}
            else
            {
                M("1", "2", text3.Text, text4.Text);
            }
        }
        ... about fifty more lines of this.

Instead, you can just say:

M(Text1.Text == "" ? "1" : Text1.Text,
  Text2.Text == "" ? "2" : Text2.Text,
  Text3.Text == "" ? "3" : Text3.Text,
  Text4.Text == "" ? "4" : Text4.Text);
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if textbox="" then pass ONE, else pass TWO –  Yuck Oct 11 '10 at 20:53
1  
@jenny: OK, now suppose there were three more arguments to M, each of which also had a conditional value. That's sixteen possibilities. Would you have sixteen different calls to M? –  Eric Lippert Oct 11 '10 at 20:56
6  
The * conditional operator * is also useful when you want to invoke a base class constructor during the initialization of a derived type and you need to pass values that are computed from parameters: class Foo : Bar { Foo( string txt ) : base( txt == "" ? "0" : txt ) } - for instance. You could also write static members to do so, but it's far more convenient using ?: in such cases. –  LBushkin Oct 11 '10 at 21:04
5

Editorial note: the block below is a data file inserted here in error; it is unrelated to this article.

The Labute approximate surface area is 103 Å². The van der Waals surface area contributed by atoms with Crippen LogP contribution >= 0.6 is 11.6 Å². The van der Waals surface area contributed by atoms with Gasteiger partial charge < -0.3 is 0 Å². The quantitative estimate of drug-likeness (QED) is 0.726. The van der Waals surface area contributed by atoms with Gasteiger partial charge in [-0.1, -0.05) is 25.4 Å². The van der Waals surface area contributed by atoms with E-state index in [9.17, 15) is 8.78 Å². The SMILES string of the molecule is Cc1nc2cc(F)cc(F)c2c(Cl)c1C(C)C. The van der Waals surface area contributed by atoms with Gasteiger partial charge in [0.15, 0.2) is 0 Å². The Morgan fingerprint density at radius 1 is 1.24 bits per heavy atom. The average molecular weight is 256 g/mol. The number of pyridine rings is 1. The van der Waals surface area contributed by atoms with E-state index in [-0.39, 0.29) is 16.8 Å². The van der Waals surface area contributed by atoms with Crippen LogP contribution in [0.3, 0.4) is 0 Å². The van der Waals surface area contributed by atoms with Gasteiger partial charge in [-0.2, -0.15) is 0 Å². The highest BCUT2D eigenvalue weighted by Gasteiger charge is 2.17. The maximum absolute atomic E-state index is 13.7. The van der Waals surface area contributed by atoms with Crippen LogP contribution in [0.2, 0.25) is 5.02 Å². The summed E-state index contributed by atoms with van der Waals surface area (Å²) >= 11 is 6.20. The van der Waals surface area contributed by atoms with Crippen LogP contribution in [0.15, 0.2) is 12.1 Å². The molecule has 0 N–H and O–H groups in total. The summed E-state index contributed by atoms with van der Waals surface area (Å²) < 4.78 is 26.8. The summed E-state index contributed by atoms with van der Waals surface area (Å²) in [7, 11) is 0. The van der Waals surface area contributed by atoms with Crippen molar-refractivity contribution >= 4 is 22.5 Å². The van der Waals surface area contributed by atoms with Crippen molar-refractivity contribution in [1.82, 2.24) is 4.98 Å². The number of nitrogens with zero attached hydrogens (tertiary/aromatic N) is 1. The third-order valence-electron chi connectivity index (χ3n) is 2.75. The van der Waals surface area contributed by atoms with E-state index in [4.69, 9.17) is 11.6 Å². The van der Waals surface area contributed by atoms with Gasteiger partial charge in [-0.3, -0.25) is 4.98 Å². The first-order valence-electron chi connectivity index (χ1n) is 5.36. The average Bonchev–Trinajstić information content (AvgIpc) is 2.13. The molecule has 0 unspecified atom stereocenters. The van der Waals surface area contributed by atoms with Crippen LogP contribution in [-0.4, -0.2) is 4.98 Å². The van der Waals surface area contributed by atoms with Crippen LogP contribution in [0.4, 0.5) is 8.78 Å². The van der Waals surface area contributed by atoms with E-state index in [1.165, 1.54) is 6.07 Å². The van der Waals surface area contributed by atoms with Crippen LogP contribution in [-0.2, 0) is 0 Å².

@LBushkin makes a good point. There are many contexts in C# in which a statement is illegal but an expression is legal. In some of those contexts you'd like to be able to express the notion of making a choice, but the "if" statement is not available because it is a statement. –  Eric Lippert Oct 11 '10 at 21:11
1  
@Ben: Correct; C# does not allow statements in lambdas that are converted to expression trees. We now have an expression tree library that includes statements, so in theory we could do so. It just has not been a priority because building "statement lambda" expression trees does not enable any new LINQ scenarios. –  Eric Lippert Oct 11 '10 at 21:28

It's one expression, so you can use the result directly in an assignment or a function call without having to duplicate the context in which you're using it. That makes a lot of usage scenarios significantly cleaner to write and read. For example:

int abs = (x >= 0) ? x : -x;